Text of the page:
‘Dangerous and foolish’: Rangers forced to close camps
Four campgrounds on popular World Heritage-listed Fraser Island will remain temporarily closed until mid-year, due to ongoing issues with campers feeding dingoes.
The Department of Environment and Science confirmed it would extend the closure of Eli, Maheno, Guluri and Wahba campgrounds until June.
The closures were first made in September, 2020, "as a result of human interactions with dingoes at popular locations like Eli Creek, Maheno and Happy Valley".
Range in charge Linda Behrendorff said the closures were for safety reasons, because some residents and visitors had been feeding dingoes or deliberately interfering with them.
"Unfortunately, that behaviour by day visitors has continued, leaving us with no choice but to extend the temporary closure until June 30 for these popular campgrounds," she said.
"These campgrounds will not be reopened until this dangerous and foolish behaviour by day visitors and residents on the island stops.
"Day visitors and residents have to understand that their behaviour has a direct impact on the wongari (dingoes) and the next group of people who visit or camp on the island.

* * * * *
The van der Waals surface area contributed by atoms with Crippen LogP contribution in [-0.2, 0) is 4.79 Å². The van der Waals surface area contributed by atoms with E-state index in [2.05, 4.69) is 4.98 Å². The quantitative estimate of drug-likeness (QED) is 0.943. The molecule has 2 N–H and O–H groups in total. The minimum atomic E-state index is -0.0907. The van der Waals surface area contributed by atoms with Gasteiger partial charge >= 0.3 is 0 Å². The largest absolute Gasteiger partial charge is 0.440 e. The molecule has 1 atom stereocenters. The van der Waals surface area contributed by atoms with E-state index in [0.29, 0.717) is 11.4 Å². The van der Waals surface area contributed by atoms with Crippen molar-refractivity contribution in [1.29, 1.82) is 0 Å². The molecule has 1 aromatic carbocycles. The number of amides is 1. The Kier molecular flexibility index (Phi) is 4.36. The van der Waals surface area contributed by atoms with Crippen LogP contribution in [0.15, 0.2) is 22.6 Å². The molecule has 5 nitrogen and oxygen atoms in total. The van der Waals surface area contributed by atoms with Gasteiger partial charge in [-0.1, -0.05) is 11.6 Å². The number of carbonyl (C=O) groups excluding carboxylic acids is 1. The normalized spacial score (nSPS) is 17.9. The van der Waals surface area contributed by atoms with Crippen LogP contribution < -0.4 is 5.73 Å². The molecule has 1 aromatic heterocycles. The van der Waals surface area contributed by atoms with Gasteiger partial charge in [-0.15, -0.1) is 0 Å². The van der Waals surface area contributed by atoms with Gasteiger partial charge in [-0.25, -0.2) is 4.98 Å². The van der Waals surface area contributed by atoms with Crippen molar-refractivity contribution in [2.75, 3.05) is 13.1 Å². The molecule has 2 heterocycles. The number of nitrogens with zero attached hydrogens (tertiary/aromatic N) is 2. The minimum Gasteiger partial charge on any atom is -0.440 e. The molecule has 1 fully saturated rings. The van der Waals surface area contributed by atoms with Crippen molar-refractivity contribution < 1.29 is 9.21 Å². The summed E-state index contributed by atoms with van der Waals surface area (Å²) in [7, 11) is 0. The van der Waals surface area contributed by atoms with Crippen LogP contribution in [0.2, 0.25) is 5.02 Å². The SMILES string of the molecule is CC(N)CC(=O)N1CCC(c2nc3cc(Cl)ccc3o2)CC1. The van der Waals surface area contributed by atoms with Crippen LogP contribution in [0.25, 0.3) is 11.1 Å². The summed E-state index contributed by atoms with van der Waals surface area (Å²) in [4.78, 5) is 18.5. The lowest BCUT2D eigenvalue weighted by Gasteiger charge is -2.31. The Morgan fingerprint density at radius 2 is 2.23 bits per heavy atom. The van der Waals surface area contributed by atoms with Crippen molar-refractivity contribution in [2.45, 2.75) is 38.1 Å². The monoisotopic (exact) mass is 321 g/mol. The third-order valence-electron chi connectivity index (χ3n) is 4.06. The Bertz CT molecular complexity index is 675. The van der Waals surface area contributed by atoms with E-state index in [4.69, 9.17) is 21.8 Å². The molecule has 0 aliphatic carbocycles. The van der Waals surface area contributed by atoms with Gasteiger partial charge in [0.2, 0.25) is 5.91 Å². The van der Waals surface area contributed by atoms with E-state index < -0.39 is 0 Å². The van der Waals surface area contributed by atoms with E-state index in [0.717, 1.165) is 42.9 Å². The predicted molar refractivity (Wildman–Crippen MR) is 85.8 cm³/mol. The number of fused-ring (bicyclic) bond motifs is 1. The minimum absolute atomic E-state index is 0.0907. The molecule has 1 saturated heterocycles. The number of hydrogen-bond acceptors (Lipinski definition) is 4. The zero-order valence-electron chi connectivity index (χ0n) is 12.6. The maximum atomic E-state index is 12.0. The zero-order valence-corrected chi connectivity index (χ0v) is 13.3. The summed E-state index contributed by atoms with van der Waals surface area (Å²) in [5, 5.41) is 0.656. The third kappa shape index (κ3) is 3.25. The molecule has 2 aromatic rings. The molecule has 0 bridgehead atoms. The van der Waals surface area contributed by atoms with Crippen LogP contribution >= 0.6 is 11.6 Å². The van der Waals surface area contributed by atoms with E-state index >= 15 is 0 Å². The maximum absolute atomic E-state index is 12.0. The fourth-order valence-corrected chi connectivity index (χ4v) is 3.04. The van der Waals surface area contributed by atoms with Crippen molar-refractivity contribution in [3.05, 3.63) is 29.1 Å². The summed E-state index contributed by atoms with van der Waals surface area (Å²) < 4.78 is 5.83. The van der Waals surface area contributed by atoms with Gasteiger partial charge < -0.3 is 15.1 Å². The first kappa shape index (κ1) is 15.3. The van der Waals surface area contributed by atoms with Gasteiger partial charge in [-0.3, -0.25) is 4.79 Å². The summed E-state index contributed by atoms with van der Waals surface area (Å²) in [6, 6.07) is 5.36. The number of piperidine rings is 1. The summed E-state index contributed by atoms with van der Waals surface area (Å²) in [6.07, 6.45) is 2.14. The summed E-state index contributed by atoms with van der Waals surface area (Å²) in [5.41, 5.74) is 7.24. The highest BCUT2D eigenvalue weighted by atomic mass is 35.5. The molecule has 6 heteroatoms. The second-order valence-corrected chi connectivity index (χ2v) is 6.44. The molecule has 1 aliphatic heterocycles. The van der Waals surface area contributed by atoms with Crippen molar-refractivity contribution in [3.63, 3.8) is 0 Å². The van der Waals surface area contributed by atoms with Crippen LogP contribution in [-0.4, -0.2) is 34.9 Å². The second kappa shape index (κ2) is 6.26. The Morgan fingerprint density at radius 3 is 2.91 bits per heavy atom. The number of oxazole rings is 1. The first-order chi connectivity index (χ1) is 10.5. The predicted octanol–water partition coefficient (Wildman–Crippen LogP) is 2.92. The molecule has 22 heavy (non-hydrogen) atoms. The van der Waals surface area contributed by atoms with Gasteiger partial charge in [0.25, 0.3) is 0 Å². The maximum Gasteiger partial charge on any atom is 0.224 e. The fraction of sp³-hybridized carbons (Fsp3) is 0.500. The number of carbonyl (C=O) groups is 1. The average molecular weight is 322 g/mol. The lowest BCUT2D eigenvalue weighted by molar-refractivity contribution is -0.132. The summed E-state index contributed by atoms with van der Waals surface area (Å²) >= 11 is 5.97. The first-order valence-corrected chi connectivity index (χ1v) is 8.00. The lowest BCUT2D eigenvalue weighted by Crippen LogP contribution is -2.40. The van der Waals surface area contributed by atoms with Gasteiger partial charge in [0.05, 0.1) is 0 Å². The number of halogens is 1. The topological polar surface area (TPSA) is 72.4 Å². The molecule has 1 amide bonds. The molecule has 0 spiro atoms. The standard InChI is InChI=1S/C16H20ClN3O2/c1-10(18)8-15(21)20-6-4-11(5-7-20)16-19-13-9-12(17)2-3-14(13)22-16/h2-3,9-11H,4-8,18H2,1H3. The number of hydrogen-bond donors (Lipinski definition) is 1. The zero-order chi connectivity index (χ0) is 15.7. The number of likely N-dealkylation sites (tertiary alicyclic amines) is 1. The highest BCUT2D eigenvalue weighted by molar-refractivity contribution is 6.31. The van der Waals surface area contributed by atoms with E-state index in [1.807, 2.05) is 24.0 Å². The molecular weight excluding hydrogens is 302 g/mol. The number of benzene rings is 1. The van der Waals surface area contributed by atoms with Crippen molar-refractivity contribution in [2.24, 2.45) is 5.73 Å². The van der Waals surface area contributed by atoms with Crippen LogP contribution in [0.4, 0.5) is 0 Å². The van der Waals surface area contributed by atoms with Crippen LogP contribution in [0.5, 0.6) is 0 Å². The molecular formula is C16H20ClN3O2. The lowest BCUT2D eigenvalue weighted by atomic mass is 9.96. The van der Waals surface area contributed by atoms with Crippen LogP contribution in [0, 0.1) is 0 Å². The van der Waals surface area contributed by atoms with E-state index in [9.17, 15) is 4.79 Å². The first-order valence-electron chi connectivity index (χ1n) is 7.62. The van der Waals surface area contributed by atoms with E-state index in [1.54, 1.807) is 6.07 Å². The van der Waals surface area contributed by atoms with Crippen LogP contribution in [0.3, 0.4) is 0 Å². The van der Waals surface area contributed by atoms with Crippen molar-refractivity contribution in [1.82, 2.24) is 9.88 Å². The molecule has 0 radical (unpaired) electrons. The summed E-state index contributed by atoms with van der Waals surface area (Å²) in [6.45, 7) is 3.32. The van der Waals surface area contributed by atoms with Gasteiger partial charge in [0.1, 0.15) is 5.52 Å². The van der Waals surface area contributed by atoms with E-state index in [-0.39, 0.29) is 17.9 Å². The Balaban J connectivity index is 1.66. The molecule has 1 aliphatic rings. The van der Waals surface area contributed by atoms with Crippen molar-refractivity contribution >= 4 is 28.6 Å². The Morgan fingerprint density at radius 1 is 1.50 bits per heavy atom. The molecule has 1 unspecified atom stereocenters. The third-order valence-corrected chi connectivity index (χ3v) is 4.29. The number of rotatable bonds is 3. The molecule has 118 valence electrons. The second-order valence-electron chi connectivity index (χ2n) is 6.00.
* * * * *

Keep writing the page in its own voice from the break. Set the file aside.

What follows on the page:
"Feeding or deliberately interfering with wongari can habituate them, which puts people and the wongari in danger."
Ms Behrendorff said people seeking selfies with dingoes were "extremely selfish" and park rangers had zero tolerance for people who intentionally feed or interfere with dingoes.
"In 2020, rangers issued 18 Penalty Infringement Notices (PINS) to people for dingo offences, and so far this year rangers have issued three PINS," Ms Behrendorff said.
"Earlier this month, two men, who encouraged a juvenile wongari to smell and lick their hands at Orchid Beach, received fines totalling $4270.
"Rangers have also recently trapped and inserted ear tags on six wongari around other popular campsites and residential areas, for ongoing monitoring due to the poor behaviour of humans."
The Department encouraged people to report any negative dingo encounters to a park ranger or phone 07 4127 9150, or email email@example.com as soon as possible.